In the latest proposed federal budget from the Trump administration, some major cuts were proposed. The complete revocation of the “Meals on Wheels” budget might have been the potential slash to garner the most outrage and news attention, but anger over the same fate possibly coming to the National Endowment of the Arts wasn’t far behind in the “indignant” column. In his budget, Trump wants to completely cut all funding for the NEA, as well as the National Endowment for the Humanities and more than a dozen other valuable agencies.
In the face of such shocking cuts and the risk of losing any federal funding at all for the agency, many political minds and celebrities spoke out about the importance of the NEA. Robert Redford is the latest actor to insist that the NEA stay funded and explained why in an open letter on the Sundance Institute’s website called “The NEA Must Survive — And Thrive.” You can read the entirety of the letter on the site, but certain passages stand out for how personal they are to Redford and the Sundance empire he has built over the years.
Redford recalls how the NEA gave Sundance $25,000 to support their first labs for independent filmmakers, a program that is still around today and welcomes talented artists each year. The Endowment also helped the Butch Cassidy and the Sundance Kid actor grow the Sundance Film Festival, which any movie fan is well aware of when it is held each year. Redford says,
The NEA also very clearly helped us create the Sundance Film Festival, which turned into the leading international showcase for new voices and new artists to launch their work and find audiences for stories outside the mainstream. No one has been more surprised than me at how far it’s gone, and today the Festival brings millions of dollars of revenue to Utah over a 10-day period – proving that art can be an economic force.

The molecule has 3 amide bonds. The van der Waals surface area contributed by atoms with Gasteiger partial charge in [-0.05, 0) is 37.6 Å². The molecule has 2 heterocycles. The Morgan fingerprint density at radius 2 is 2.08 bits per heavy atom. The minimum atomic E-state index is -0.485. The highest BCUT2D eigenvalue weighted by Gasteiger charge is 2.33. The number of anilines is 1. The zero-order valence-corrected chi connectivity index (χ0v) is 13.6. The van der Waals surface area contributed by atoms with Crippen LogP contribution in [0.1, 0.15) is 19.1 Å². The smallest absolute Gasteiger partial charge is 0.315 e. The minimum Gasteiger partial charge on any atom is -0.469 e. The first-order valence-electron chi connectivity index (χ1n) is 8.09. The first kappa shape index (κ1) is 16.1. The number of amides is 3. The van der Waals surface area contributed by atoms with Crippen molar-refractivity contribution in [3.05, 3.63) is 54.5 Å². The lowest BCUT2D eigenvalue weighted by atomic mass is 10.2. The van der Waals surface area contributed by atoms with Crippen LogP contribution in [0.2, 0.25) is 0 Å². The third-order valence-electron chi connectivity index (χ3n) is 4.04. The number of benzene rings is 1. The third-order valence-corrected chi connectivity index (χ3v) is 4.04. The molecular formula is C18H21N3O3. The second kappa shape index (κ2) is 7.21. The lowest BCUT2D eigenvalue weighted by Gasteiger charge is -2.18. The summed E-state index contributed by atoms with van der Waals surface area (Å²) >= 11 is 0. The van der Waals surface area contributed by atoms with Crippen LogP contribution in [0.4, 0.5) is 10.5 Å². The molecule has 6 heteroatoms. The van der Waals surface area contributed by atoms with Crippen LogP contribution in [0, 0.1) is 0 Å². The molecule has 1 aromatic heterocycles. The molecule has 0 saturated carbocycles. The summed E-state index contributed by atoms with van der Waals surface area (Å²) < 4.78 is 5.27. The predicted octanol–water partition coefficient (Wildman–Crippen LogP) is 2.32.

The most important and resonant passage is the one in which Redford directly ties the NEA’s impact on the American dream and support to fresh voices who may not be able to find such support from other organizations.
The proposed defunding of the NEA’s budget would gut our nation’s long history of support for artists and arts programs and it would deprive all our citizens of the culture and diversity the humanities brings to our country.
This is entirely the wrong approach at entirely the wrong time. We need to invite new voices to the table, we need to offer future generations a chance to create, and we need to celebrate our cultural heritage.
I believe the NEA must not only survive, but thrive. Which is why I’m asking you to please join me in adding your voice to the chorus of concerned citizens by contacting your congressional representative and voicing your opposition to these cuts and in favor of continued support for the role the arts play in enriching our American story.
It’s a convincing letter, but it would be reasonable to think that if members of the Trump administration haven’t been convinced of the NEA’s importance by now, then they never will. Either way, there’s always a chance that the next open letter will be the one to make a difference. It’s far better to have major people in the industry speaking out than having them settle for whatever political moves are being made with no resistance.